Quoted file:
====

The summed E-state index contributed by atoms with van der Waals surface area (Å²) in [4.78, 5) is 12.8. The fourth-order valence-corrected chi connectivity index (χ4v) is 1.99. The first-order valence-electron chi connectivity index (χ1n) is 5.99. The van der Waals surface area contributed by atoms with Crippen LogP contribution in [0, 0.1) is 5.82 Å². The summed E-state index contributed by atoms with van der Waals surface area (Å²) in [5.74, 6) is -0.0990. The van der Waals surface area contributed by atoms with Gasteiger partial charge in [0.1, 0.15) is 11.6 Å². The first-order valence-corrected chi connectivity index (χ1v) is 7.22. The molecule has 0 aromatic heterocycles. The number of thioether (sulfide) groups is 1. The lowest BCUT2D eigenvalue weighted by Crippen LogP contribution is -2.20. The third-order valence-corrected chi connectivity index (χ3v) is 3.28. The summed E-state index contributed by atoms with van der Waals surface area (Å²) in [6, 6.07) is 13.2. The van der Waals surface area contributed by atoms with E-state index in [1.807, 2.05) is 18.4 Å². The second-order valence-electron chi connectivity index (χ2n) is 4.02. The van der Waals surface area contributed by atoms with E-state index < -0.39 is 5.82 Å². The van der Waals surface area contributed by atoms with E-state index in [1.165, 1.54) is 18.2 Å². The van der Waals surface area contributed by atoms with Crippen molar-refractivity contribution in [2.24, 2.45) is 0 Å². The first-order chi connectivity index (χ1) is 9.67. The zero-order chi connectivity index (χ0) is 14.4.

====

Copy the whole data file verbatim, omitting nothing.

The summed E-state index contributed by atoms with van der Waals surface area (Å²) in [4.78, 5) is 12.8. The fourth-order valence-corrected chi connectivity index (χ4v) is 1.99. The first-order valence-electron chi connectivity index (χ1n) is 5.99. The van der Waals surface area contributed by atoms with Crippen LogP contribution in [0, 0.1) is 5.82 Å². The summed E-state index contributed by atoms with van der Waals surface area (Å²) in [5.74, 6) is -0.0990. The van der Waals surface area contributed by atoms with Gasteiger partial charge in [0.1, 0.15) is 11.6 Å². The first-order valence-corrected chi connectivity index (χ1v) is 7.22. The molecule has 0 aromatic heterocycles. The number of thioether (sulfide) groups is 1. The lowest BCUT2D eigenvalue weighted by Crippen LogP contribution is -2.20. The third-order valence-corrected chi connectivity index (χ3v) is 3.28. The summed E-state index contributed by atoms with van der Waals surface area (Å²) in [6, 6.07) is 13.2. The van der Waals surface area contributed by atoms with E-state index in [1.807, 2.05) is 18.4 Å². The second-order valence-electron chi connectivity index (χ2n) is 4.02. The van der Waals surface area contributed by atoms with E-state index < -0.39 is 5.82 Å². The van der Waals surface area contributed by atoms with E-state index in [1.165, 1.54) is 18.2 Å². The van der Waals surface area contributed by atoms with Crippen molar-refractivity contribution in [2.24, 2.45) is 0 Å². The first-order chi connectivity index (χ1) is 9.67. The zero-order chi connectivity index (χ0) is 14.4.